Spanky’s Paradise is certainly one of the more exciting cave discoveries that I’ve been involved with. Of particular note are the formations and also the knowledge of other tunnels in the area.

Spanky’s is under an escarpment and there are several buried joints that follow into this ridge, all along the same orientation as Spanky’s. This past weekend JC and I identified one such joint as likely to open into tunnel with a little rearrangement of the rock around it. We pretty well know that this escarpment is absolutely hollow. I can only imagine the incredible sight of buried Ontario cave tunnel exposed to my headlamp for the first time.

Check out these videos of Spanky’s Paradise. Sadly my humble efforts hardly portray the incredible beauty of the cave.

Spanky’s Paradise 1   An Ontario Cave – Spanky’s 1

Spanky’s Paradise 2  An Ontario Cave – Spanky’s 2

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Toronto Caving Group

Another  new Cave near Lake Erie 

A question that is commonly asked by people who visit this site is, How do I become a caver? or, How do I start caving in Ontario?

Well, aside from the obvious (start caving on your own) Join a caving club.

I had been caving for many years as an independant before I joined the Toronto Caving Group. I had initially taken a caving course in the army while I had been stationed in Gibraltar but that only covered the basics of sport caving. To really cave as an independant required far more knowledge than that.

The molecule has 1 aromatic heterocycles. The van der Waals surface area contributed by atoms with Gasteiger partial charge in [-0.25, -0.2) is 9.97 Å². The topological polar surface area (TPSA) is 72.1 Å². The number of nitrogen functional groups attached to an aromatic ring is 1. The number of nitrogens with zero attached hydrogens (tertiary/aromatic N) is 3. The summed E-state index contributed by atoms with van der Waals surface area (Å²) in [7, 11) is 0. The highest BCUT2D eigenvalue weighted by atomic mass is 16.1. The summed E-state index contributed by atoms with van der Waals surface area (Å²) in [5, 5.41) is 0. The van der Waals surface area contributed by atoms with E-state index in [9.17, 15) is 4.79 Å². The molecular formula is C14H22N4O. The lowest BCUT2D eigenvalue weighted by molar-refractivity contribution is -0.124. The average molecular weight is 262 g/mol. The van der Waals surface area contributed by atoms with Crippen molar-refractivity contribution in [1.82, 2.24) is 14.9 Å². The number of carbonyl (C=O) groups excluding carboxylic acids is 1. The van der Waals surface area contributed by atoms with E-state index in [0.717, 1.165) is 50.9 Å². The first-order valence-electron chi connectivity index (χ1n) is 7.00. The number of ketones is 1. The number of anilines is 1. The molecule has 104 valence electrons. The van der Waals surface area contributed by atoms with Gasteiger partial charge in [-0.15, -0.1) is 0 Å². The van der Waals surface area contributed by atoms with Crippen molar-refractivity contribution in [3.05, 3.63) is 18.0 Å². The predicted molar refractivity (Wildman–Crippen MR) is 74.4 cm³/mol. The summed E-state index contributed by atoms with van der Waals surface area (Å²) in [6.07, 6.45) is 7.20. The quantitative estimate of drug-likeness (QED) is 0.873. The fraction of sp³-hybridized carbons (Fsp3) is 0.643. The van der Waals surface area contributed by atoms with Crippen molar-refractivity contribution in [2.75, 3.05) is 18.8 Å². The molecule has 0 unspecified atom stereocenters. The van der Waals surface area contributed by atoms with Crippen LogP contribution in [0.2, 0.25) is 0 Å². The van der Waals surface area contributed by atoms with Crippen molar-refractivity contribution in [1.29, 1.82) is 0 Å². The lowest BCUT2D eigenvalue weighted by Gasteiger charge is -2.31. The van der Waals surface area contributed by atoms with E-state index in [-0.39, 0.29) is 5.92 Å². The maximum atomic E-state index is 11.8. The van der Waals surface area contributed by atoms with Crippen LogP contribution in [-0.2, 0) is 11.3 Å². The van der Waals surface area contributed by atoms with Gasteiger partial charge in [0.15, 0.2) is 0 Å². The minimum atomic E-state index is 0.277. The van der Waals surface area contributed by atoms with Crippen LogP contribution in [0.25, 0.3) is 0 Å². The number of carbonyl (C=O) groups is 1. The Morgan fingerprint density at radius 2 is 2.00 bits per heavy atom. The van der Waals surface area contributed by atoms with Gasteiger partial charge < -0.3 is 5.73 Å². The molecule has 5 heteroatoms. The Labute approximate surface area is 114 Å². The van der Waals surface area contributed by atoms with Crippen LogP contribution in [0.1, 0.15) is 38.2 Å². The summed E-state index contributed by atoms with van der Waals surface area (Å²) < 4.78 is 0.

A caver needs to know how to find caves and short of that knowledge, you need to align yourself with people who already have that skill to learn. Your first caving trip with the TCG (Toronto Caving Group) will likely be to the Niagra Escarpment caves (e.g. Mount Nemo or Rattle Snake Point), but after that, and with the appropriate contact (That you will make in the club) your horizons begin to expand. Later caving trips might be down to Dewdney,s or Moira caves and then later with more experience – Friars Hole in West Virginia. Somewhere along there you begin picking up the skills to progress further in the field of caving.

This picture was taken yesterday and it is above a new cave that Jeff discovered last weekend. The cave (“Bed of Glass”) is buried beneath a pile of rusting wire fencing and old car parts. A dry stream weaves through a nearby woodlot and disappears beneath the big pile of crap. Jeff had made a hole and down this hole we went. My first task had been to ascertain the absence of snakes. I had seen several in the grass that day and I hate snakes. Nowhere more appealing to snakes than beneath a big pile of garbage just like this.